Heb. xi. 8-10.

Heb. xi. 24-26.

dence, when he thus pours forth the fulness of an humble, thankful, and rejoicing spirit: "Who shall lay any thing to the charge of God's elect? It is God that justifieth; who is he that condemneth? It is Christ that died, yea rather, that is risen again, who is even at the right hand of God, who also maketh intercession for us. Who shall separate us from the love of Christ? Shall tribulation, or distress, or persecution, or famine, or nakedness, or peril, or sword? (as it is written, for thy sake we are killed all the day long; we are accounted as sheep for the slaughter :) nay, in all these things we are more than conquerors, through him that loved us. For I am persuaded, that neither death nor life, nor angels, nor principalities, nor powers, nor things present, nor things to come, nor height, nor depth, nor any other creature, shall be able to separate us from the love of God, which is in Christ Jesus our Lord!"*

To my mind, indeed, it appears no better than a contradiction in terms, to speak of the assurance of faith without the assurance of hope. It is to make hope spring from something else than the truth believed; and to affirm that the truth may be believed, and yet hope not to be at all enjoyed. I say, not at all. For if the assurance of faith, that is, the fullest and firmest faith, may exist without the assurance, or the fulness and firmness, of hope; then is the principle of proportion between the one and the other done away; of which the unavoidable consequence is, that faith may exist without hope altogether: for, if there may be the highest degree of the one, without the highest degree of the other, then may there be every inferior degree of the one without the corresponding degree of the other; and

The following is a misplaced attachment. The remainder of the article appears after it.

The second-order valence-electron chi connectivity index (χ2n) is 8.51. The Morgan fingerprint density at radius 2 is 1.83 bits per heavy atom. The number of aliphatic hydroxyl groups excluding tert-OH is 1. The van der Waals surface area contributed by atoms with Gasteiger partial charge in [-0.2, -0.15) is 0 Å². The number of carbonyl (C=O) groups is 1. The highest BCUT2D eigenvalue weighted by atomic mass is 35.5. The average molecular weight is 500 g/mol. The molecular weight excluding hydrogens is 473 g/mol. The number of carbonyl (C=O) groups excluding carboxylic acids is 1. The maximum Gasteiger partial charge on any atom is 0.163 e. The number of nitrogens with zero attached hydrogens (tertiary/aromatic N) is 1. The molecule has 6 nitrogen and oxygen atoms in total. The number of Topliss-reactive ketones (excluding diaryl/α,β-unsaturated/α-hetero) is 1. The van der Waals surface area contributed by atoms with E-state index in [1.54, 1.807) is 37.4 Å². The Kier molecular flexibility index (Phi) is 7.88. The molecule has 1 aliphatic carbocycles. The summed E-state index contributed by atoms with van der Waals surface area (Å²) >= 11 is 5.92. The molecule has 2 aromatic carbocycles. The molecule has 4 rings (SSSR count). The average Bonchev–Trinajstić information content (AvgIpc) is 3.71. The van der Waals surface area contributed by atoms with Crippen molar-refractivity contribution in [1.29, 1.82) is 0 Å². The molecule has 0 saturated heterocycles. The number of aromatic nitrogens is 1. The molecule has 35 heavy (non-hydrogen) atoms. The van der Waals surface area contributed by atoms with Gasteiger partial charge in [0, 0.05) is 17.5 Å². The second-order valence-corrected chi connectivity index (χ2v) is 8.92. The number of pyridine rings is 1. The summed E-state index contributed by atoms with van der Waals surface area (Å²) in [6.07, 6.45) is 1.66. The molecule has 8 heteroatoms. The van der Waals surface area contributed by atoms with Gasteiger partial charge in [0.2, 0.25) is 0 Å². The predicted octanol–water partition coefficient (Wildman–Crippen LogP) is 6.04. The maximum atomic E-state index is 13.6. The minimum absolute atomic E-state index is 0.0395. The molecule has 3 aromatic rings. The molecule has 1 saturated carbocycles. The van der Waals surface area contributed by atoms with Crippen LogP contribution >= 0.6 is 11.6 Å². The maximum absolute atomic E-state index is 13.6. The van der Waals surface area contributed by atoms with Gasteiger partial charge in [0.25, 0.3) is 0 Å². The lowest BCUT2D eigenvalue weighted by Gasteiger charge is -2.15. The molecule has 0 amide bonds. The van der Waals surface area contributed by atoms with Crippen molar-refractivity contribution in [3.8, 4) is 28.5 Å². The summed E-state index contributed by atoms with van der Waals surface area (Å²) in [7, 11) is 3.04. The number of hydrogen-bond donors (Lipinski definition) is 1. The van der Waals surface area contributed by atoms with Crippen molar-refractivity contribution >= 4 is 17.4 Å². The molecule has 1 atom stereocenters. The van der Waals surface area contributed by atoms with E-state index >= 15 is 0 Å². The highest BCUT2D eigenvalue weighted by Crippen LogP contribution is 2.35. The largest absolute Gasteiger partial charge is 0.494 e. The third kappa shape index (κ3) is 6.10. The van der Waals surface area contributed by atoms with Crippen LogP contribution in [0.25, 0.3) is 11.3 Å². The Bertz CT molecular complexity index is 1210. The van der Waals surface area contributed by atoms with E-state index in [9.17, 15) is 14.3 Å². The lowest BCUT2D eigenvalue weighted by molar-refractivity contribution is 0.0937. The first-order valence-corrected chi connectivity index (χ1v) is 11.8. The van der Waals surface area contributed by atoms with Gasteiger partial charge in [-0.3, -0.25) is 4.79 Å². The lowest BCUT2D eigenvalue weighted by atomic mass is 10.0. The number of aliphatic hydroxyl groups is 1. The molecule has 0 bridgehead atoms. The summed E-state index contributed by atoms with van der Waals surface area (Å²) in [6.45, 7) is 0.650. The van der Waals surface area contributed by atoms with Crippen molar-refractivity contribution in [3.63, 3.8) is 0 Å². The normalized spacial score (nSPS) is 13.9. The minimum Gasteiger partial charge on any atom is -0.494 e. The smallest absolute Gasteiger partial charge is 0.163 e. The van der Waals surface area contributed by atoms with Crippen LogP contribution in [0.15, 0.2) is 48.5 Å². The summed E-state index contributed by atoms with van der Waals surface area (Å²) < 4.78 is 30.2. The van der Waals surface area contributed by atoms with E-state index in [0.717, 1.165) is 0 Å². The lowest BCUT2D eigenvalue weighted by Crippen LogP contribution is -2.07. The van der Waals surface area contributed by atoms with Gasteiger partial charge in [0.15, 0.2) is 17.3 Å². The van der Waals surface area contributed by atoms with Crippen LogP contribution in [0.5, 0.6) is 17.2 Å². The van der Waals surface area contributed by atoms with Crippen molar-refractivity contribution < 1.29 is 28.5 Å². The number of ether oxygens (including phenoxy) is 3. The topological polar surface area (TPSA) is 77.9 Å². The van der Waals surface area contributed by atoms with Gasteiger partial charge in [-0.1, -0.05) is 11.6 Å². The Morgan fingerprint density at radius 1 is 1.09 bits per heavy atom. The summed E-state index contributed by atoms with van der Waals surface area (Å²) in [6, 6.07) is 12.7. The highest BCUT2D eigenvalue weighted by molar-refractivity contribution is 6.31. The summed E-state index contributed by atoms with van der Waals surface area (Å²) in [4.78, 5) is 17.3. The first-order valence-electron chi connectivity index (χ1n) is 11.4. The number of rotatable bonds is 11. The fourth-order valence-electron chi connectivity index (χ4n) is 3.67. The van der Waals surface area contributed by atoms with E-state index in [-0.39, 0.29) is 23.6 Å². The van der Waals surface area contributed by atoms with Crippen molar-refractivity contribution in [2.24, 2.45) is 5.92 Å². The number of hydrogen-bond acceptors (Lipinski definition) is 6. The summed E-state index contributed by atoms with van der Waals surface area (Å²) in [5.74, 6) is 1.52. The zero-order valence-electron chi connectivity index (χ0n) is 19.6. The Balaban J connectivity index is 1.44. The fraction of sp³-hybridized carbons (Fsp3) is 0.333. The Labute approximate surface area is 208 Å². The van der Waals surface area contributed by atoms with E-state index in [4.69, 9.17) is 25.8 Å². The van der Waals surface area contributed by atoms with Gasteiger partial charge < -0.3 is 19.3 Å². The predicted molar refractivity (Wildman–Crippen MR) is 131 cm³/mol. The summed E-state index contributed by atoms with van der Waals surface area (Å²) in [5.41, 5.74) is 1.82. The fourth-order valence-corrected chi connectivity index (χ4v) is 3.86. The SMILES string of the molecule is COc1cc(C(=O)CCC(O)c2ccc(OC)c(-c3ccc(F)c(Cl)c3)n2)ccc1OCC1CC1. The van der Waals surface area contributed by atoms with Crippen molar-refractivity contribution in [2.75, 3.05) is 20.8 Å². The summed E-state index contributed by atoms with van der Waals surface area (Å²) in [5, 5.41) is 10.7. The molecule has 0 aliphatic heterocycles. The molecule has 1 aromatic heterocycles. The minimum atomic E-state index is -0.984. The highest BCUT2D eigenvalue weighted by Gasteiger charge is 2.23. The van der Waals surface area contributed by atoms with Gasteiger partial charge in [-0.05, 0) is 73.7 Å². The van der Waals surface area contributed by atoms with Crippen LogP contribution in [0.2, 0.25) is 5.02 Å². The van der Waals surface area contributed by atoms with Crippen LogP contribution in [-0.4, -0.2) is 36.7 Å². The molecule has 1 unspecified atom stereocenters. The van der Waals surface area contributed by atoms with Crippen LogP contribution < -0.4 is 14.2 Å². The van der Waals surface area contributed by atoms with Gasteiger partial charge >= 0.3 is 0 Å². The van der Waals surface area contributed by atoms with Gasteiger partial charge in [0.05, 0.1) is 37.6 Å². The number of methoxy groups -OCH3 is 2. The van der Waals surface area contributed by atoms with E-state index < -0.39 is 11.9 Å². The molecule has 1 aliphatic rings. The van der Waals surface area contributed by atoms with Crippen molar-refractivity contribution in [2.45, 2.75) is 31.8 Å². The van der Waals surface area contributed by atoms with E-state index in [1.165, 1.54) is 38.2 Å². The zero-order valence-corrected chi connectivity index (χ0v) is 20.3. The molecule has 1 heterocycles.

*Rom. viii, 33-39.

so we are led to the possibility of faith without hope at all. And this is a very hazardous assumption; inasmuch as it follows from it, that when the sinner, who believes the truth but does not enjoy hope, comes to obtain hope, it must, in his case, be derived from something distinct from, and additional to, the truth believed; that is, it must be founded in something else than the gospel.

Thirdly. Hope thus springing from faith, and being proportioned to it, the next step in our argument is equally simple; namely, that the effects of any principle must necessarily be proportioned in their measure to the degree of vigour in which the principle exists. This being undeniable, the fruits of faith must be according to the strength of faith. If a man professes lively faith, while the results in his life bear no correspondence with his profession, we may be assured he is deceiving himself. As it is true, that where there is no fruit at all, there is no faith at all; it is equally true, that the abundance of fruit will be proportioned to the abundance of the principle from which it grows; as surely as the richness of the crop will correspond to the fertility of the soil. That professor's faith, let him pretend what he may, is neither clear nor strong, if it be not practical and productive; and in proportion as it is practical and productive, does it evince itself clear and strong. The evidences of genuine faith, or of the sincere and steadfast "belief of the truth," are its practical effects, in "all holy conversation and godliness," in "doing justly, loving mercy, and walking humbly with God." Now what, let me ask, are the evidences of personal interest in the blessings of salvation? Why, they are the very same. So that, as the reader must immediately perceive, the evidences of the genuineness of our faith identify with the evidences of the soundness of our hope. There is, as I have already mention